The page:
Chief Executives and other senior executives who think that the keys to the kingdom of success and job security is to consistently “make their numbers” — revenue, expenses, contribution margin — may want to consider a reset.
There are a surprising number of CEOs looking for work who did exactly that, at least for some period of time: they made their numbers. But in the end, that was not enough. Based on interviews with some of the aforementioned CEOs as well as executive coaches and other recruiters, I have come to this conclusion:
Sometimes as leaders we cannot get out of our own way. We get locked in (read: fixated) on a certain approach and we quickly forget there is more to successful, sustainable leadership than the object that blinds us — metrics.
In my career I cannot tell you how many times I have heard “if you can’t count it, you can’t manage it.” CEOs and their teams seem to think that they live or die with their numbers. Clearly no executive or manager wants to answer tough challenging questions from their board or the boss about missing their numbers. In some cases this failure to make the numbers could mean the loss of their job so there is plenty of incentive for survival to expend a great deal of energy and angst over the hourly, daily, weekly, bi-weekly, monthly, and quarterly metrics.
When the management-by-the-metrics philosophy arrived on the scene in health care in the 1970s, it replaced an approach that I like to describe as best effort management. The former emphasized a new laser focus on accountability, the latter, I believe, due to a surprising number of hospital administrators across the country who actually took their not-for-profit tax status literally. Not to defend the indefensible but I should point out here that healthcare management information systems at the time were fairly primitive so there was, up to a point, a reason for what today would be considered lackadaisical management. When I moved into healthcare, I did not get my department’s monthly financial reports until the third week of the following month. By then the horse was out of the barn and running loose three counties away. There just were not that many variables — metric points — to be managed or that could be managed in a timely or cost-effective manner.
So, over the years hospitals refined their ability to use metrics to improve performance. They enhanced this management tactic in the 1990s with the introduction of the Balanced Score Card approach that broadened the number of metric points monitored.
But oh how that has all changed today, from daily expense and revenue reports and flex staffing based on census and/or patient acuity, to the number of reportable quality instances that occur within a 24-hour period, we all are held to a higher standard.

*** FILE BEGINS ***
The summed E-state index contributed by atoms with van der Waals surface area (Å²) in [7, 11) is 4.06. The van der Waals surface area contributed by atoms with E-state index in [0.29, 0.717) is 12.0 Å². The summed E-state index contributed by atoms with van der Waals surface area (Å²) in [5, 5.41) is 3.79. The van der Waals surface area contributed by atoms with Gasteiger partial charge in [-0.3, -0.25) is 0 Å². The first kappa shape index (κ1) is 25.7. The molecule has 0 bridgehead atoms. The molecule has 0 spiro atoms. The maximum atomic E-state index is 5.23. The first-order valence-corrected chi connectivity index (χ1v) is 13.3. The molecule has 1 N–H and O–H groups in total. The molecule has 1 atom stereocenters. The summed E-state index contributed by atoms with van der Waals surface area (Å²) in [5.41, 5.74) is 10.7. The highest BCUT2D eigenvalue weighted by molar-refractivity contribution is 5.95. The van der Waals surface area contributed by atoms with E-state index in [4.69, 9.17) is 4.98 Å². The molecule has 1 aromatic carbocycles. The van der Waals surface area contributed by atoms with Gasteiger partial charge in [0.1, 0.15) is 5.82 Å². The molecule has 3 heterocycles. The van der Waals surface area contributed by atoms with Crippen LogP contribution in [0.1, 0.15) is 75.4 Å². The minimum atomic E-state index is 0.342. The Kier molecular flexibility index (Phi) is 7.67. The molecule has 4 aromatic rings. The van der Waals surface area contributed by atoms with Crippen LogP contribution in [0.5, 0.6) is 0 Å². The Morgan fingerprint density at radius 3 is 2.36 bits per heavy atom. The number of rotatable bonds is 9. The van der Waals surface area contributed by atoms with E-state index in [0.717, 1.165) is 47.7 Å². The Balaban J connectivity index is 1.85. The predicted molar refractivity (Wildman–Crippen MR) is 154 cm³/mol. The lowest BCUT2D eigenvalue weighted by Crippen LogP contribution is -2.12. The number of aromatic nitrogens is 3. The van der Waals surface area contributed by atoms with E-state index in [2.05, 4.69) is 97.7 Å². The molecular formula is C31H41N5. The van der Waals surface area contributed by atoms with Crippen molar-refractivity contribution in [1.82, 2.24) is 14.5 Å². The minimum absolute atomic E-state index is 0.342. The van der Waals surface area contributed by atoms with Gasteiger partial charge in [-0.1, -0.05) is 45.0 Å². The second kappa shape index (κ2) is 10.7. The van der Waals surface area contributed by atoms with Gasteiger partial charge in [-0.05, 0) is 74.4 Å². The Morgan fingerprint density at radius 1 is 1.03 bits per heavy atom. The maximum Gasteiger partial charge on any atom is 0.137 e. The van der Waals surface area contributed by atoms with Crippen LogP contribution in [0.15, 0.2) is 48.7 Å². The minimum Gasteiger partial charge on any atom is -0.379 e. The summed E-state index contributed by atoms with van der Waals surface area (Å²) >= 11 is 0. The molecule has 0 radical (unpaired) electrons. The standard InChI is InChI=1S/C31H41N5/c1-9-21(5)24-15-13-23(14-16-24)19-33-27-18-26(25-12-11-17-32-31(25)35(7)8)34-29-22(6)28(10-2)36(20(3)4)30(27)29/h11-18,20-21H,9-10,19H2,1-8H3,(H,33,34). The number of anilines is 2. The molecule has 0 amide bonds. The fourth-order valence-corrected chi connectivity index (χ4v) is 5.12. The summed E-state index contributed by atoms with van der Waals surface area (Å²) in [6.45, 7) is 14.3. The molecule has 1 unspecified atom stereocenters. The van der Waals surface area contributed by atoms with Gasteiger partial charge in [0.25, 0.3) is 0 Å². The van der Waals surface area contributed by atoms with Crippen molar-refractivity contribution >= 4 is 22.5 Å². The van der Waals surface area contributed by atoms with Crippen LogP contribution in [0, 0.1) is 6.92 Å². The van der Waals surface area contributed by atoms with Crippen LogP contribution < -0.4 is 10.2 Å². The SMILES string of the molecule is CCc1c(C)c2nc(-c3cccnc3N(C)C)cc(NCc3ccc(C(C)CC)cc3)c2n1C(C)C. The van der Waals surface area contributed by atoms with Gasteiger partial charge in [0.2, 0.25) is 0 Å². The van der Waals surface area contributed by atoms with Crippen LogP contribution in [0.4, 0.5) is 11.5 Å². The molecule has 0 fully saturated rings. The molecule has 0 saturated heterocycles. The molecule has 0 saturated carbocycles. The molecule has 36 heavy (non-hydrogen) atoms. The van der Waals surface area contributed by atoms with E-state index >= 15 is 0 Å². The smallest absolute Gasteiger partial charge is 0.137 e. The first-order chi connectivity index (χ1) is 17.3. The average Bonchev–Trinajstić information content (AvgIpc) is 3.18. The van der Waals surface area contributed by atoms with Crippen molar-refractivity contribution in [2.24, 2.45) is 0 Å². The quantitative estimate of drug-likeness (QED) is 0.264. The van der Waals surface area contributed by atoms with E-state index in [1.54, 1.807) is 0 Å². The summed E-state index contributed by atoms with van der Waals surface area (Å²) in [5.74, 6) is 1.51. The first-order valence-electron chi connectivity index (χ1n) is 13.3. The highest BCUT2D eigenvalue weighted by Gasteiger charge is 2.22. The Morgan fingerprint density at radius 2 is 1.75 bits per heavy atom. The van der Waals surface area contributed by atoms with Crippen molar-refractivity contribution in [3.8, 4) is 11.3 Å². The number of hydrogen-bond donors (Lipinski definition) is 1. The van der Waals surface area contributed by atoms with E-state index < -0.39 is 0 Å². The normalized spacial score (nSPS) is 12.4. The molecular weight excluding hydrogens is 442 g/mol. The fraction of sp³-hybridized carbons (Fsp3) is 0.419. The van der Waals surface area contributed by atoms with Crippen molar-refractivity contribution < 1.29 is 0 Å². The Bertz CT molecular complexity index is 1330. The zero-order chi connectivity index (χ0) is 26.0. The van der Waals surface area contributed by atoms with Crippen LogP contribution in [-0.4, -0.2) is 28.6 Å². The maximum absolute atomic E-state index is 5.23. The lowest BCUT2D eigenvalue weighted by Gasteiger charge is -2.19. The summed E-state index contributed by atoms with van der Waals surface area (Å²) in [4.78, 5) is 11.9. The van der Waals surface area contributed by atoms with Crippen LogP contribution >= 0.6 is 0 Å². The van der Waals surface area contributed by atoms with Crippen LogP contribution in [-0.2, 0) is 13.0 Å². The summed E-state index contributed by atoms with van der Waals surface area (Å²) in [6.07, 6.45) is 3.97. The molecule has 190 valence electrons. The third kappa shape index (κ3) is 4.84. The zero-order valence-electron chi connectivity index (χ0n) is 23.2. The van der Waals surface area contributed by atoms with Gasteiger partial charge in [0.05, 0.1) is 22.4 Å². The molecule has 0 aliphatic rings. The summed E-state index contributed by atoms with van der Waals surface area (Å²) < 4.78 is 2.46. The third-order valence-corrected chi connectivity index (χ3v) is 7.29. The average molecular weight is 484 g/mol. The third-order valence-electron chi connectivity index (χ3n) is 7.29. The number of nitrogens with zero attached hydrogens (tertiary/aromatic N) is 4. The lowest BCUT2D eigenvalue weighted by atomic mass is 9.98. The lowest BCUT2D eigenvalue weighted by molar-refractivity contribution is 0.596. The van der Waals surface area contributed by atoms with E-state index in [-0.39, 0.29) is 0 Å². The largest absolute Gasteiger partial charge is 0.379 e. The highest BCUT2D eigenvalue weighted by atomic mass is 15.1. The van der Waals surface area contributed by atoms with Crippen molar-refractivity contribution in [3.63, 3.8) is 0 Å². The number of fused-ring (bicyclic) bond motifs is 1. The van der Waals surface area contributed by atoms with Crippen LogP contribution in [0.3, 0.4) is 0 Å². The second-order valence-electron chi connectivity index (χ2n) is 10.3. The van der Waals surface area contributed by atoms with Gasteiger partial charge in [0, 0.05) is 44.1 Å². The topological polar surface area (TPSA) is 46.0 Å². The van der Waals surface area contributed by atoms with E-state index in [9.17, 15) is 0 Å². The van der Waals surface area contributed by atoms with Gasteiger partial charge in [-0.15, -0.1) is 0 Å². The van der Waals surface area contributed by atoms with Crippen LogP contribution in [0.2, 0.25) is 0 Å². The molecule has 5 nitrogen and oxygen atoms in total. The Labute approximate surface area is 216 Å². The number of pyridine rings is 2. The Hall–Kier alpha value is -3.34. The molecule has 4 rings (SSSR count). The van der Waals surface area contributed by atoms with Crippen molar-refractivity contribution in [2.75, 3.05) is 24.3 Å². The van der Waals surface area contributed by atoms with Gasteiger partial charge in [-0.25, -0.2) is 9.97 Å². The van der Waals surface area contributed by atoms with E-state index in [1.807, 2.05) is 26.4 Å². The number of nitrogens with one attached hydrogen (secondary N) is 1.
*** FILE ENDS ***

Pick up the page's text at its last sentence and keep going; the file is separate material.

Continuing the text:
This is a good thing, until it isn’t.
What was, and remains, an important accountability tool, has become a be-all, end-all for many CEOs. It has become all about the numbers.
I once heard the minister of a large Methodist church tell his parishioners that anything taken to excess, including religion, is a sin. While I am not qualified to debate the theological basis for his pronouncement, I can say that his statement, when applied to the discipline and art of leadership, is absolutely true.
As I was thinking about this issue I was reminded of a story that a CEO told me. In his annual business plan presentation to his company’s divisional President, CFO and several analysts, the CEO was discussing his emphasis on employee engagement and development. As the CEO explained his strategy, the division’s CFO became noticeably agitated. Finally he could not contain himself and slammed his hand on the desk and with no lack of exasperation ask:
“You do know that we are running a business here?”
Clearly this CFO was a metrics man and he apparently saw this investment in employee engagement as nothing more than an expense that would dilute the unit’s EBITA contribution (and maybe his bonus potential). The CEO saw it as an investment that would ensure sustainable success. Happy, educated and appreciated employees, he reasoned, would help him meet or exceed his ambitious business goals.
He was right, the CFO’s emotional outburst notwithstanding. This CEO’s business unit was number one in the company across every major category, from profits to customer satisfaction.
A balanced approach between the discipline of metrics and employee engagement, it would seem, has real merit. Sometimes we take this thing we call leadership and confuse it with command and control management because it is easier.
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Good leadership is hard. Just as in a successful marriage, it requires a balanced approach for it to survive. If you are only focusing on one thing — the numbers — you can, and probably will, miss the reason your performance is not better than it is.
Leadership is about so much more than numbers. Yes, the numbers are important but CEOs or other senior leaders cannot succeed in a sustainable way using the “strong man” model, surrounding him or her self with compliant workers who will accept the grinding harangues about the metrics and who, more than likely, will not be invested in the success of the boss or the business.
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As the transformation of healthcare moves forward, and as the feds and the commercial payers reduce what they are willing to pay, and as more of the work is shifted to value-based reimbursement payment formulas, a metrics discipline approach will be essential. But we should avoid the temptation to become obsessed with the numbers and ignore the real key to success: our employees. It must be balanced.